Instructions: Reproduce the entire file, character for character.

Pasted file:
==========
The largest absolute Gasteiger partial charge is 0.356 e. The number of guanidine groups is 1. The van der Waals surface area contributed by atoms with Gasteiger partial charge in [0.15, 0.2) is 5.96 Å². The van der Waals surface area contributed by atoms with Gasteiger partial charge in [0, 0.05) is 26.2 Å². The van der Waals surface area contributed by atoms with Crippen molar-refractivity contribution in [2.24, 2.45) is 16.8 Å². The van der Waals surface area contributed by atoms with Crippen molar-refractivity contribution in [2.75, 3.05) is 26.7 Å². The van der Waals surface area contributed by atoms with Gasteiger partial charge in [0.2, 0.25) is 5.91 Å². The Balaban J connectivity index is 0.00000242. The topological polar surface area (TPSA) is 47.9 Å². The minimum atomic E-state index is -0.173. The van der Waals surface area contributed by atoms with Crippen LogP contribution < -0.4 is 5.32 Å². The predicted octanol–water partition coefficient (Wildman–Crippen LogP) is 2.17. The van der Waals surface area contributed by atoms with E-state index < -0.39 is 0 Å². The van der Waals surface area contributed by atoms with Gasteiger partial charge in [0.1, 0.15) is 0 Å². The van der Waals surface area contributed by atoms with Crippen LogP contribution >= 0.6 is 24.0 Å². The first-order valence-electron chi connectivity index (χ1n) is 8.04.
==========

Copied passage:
The largest absolute Gasteiger partial charge is 0.356 e. The number of guanidine groups is 1. The van der Waals surface area contributed by atoms with Gasteiger partial charge in [0.15, 0.2) is 5.96 Å². The van der Waals surface area contributed by atoms with Gasteiger partial charge in [0, 0.05) is 26.2 Å². The van der Waals surface area contributed by atoms with Crippen molar-refractivity contribution in [2.24, 2.45) is 16.8 Å². The van der Waals surface area contributed by atoms with Crippen molar-refractivity contribution in [2.75, 3.05) is 26.7 Å². The van der Waals surface area contributed by atoms with Gasteiger partial charge in [0.2, 0.25) is 5.91 Å². The Balaban J connectivity index is 0.00000242. The topological polar surface area (TPSA) is 47.9 Å². The minimum atomic E-state index is -0.173. The van der Waals surface area contributed by atoms with Crippen LogP contribution < -0.4 is 5.32 Å². The predicted octanol–water partition coefficient (Wildman–Crippen LogP) is 2.17. The van der Waals surface area contributed by atoms with E-state index < -0.39 is 0 Å². The van der Waals surface area contributed by atoms with Gasteiger partial charge in [0.1, 0.15) is 0 Å². The van der Waals surface area contributed by atoms with Crippen LogP contribution >= 0.6 is 24.0 Å². The first-order valence-electron chi connectivity index (χ1n) is 8.04.